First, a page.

Average euro zone inflation was a provisional 0.7% in October, much weaker than the ECB's official target of "close to but below 2%". It is not just the low level of inflation that has been a concern for the Bank, but the rapid decline in recent months: between July and October the rate fell by 0.9 percentage points, from 1.6% to 0.7%.
Overall, however, given the combination of the ECB's unwillingness to address financial market fragmentation and the current austerity drive in most euro zone countries, we continue to expect a continuation of the economic crisis in the remainder of the year.
By threatening to sour Russian-EU relations and even propel an EU member state into the arms of Moscow, the currency union is reviving tensions between old antagonists.
As far as the big picture is concerned, public reaction this year to Britain's continuing economic troubles has been remarkably static. 2012 has been groundhog year.
The IMF has reached an agreement to reduce Greece's public debt to below 110% of GDP by 2022 and to ensure its repayment. The compromise avoids the need for a haircut on Greek debt held by eurozone governments in the short term. However, the deal, if implemented successfully, exhausts most options available to reduce Greek debt other than an outright write-down of Greek government debt.
If we are all going to be taking a larger stake in the restructuring of the European banking system, we have to do it right.
What would it take to make you abandon your children? Not war? Not even disaster? The answer coming out of parents in Greece right now might shock you. It's economic crisis. And it's tearing families apart.
The eurozone is not a uniformly successful economic model. For one group of member states to succeed another group will fail. This is as a result of the Euro providing a single currency value across the whole of the eurozone, which in turn alters each member states relationship with foreign exchange and trade.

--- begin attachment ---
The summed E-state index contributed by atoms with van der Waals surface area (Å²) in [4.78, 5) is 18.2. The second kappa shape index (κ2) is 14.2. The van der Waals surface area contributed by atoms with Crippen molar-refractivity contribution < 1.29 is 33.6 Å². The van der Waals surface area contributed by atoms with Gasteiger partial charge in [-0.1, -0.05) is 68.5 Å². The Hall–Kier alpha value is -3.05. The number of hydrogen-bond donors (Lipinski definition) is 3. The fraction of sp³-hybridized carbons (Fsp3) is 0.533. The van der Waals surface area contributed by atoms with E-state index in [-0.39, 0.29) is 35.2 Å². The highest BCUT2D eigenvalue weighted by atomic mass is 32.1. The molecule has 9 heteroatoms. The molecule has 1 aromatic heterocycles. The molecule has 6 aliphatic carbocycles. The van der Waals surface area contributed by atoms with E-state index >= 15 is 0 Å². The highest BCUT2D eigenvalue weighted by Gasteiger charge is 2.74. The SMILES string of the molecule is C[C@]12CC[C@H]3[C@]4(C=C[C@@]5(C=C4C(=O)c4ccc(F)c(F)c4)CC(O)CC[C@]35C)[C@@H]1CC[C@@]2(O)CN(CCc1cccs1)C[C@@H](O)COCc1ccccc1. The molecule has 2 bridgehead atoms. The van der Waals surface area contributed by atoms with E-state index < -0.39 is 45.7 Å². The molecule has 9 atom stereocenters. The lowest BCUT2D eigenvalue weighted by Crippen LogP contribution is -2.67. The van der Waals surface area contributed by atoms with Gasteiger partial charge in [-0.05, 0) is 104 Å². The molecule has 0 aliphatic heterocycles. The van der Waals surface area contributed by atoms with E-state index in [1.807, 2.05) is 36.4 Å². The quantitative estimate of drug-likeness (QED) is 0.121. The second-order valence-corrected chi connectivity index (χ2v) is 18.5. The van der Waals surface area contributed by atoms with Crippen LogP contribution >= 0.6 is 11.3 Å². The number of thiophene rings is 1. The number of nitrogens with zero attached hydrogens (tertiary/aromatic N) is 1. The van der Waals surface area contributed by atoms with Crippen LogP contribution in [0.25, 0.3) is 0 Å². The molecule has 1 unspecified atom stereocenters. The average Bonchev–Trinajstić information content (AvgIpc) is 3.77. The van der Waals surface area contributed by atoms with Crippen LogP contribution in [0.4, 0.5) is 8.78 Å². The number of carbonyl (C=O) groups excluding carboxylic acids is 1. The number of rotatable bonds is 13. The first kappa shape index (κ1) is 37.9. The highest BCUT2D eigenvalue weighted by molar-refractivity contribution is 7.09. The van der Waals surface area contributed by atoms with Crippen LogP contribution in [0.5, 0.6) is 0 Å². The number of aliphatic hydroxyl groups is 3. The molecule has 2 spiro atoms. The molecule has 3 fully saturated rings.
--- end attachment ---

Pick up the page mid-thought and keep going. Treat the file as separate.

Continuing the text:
Few Europeans in northern countries understand that to keep Greece economically alive (for now) is in their own interest. A domino effect unleashed by a chaotic Greek default will have devastating consequences.
"What is the difference between Angelos Epithemiou and blacking up to poke fun at 'darkies'?" I asked my friends. Various arguments were advanced in response: "It is racist, but in a comically ironic way"; or "the ethnicity is incidental - he is an idiot and a slob that just happens to be of Greek origin".
Tullett Brown was founded in the midst of the financial crisis in 2009 to source commodities that were performing well in a depressed market place. As...
It has been an eventful week in the market, which began the week despondent and ends it on a rare positive note after a combination of extra liquidity, surprisingly good US job numbers and a sniff of decisive action in Europe have seen a rally in stocks start, stagger, then keep on running into the weekend.
2011 has been a year of passionate political protests around the world, often provoked by high levels of corruption in public life. Many citizens feel their leaders and public institutions are neither transparent nor accountable, and all too often are systemically corrupt.
Another week of gloomy statistics. Another bad week for the UK's lost generation. The Office for National Statistics (ONS) published the latest figures of unemployment this week, which has reached 2.62 million. Youth unemployment has hit 1.02 million.
These are sad times for Europe. Three countries, Greece, Portugal and Ireland, are now dependent on external financing in order to repay their debt liabilities while Spain and Italy are widely muted to follow suit. Together they constitute more than 25% of the EU's GDP. The stakes are high.
Contagion today is causing even the 'core' European countries to be affected by investors' fear of the EuroZone (EZ) crisis, causing a mass selloff of...